Business for South Africa (B4SA) says the 230 000 daily vaccination rate is testament to what business and government can achieve if they work together.
B4SA steering committee chairperson Martin Kingston on July 23 presented an update of the private sector’s contribution to the vaccination rollout so far.
He pointed out that available private sector vaccination capacity stood at 110 000 doses a day, which could be further increased once more vaccine supply became available.
South Africa was aiming to administer up to 420 000 vaccinations a day by mid-September.
Kingston said the private sector had been doing its part to ramp up the daily vaccination rate. He noted the decision to start vaccinating at South African Social Security Agency pay-out sites was just one arm of an integrated approach to vaccinating large tranches of the public – an approach that includes health sites such as hospitals, pharmacies and general practitioners, as well as workplace and occupational sites, mass sites and mobile clinics.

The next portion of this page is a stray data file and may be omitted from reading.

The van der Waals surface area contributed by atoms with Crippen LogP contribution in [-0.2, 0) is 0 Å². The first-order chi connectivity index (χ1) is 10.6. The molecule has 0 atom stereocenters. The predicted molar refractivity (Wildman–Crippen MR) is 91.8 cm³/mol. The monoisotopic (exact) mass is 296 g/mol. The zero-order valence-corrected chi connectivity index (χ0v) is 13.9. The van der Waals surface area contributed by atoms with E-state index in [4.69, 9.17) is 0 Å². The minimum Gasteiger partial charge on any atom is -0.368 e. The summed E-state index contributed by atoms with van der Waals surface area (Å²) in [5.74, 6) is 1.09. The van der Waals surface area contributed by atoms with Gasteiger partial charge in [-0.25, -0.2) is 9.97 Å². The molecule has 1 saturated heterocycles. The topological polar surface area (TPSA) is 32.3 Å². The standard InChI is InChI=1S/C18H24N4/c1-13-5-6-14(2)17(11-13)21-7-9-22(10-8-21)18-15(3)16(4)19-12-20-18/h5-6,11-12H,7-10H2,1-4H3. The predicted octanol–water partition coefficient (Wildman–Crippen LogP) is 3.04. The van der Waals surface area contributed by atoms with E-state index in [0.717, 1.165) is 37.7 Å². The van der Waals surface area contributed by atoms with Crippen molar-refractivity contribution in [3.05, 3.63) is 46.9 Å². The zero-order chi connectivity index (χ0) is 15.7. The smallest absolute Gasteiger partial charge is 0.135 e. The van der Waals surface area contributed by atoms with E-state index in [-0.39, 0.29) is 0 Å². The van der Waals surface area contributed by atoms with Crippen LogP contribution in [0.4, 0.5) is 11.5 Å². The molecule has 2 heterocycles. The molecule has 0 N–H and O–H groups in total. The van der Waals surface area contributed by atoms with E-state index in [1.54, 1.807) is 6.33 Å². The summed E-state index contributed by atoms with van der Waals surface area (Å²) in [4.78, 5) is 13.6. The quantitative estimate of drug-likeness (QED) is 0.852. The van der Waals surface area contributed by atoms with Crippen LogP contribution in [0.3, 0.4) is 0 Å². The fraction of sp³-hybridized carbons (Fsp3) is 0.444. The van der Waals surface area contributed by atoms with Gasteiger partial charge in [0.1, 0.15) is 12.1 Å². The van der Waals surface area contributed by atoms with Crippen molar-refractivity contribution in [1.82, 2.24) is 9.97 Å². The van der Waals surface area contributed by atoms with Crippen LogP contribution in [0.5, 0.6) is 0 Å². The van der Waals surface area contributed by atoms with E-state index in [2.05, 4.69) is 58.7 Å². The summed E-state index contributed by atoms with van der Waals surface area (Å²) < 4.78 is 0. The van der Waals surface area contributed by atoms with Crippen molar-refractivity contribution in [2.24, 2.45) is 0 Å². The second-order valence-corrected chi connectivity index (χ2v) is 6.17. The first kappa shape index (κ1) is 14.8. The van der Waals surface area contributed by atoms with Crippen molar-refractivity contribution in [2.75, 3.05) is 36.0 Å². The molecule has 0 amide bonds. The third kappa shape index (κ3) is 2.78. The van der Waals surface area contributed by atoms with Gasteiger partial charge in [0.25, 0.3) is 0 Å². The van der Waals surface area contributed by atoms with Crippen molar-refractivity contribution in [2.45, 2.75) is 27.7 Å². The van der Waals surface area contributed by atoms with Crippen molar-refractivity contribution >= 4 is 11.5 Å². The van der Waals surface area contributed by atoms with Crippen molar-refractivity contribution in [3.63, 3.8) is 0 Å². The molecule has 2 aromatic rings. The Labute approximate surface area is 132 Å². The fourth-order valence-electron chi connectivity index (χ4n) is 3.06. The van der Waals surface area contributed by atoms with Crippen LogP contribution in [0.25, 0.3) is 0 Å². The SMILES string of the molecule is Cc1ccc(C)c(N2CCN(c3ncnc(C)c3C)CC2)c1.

“We are using every possible avenue to get jabs into as many arms [as possible], across the broadest cross-section of society.
“The key to the success of the rollout is ensuring that we vaccinate in an equitable way – which means providing vaccinations to all citizens, both insured and uninsured,” noted Kingston.
He added that the unrest in KwaZulu-Natal had affected wholesalers and distributors to the extent that there were no vaccine deliveries for about a week, and the usual weekly vaccine delivery had, therefore, been reallocated to other provinces.
In addition, 120 pharmacies had been closed, looted or burned, which included 71 vaccination sites, representing a vaccination capacity of 10 000 doses a day. More than half of these were expected to be back online by August 2, with pharmacies working together to continue vaccine rollout in the province.
Kingston concluded that new vaccine supply was scheduled to arrive in the next few days, which should see the country administering over 300 000 jabs a day soon.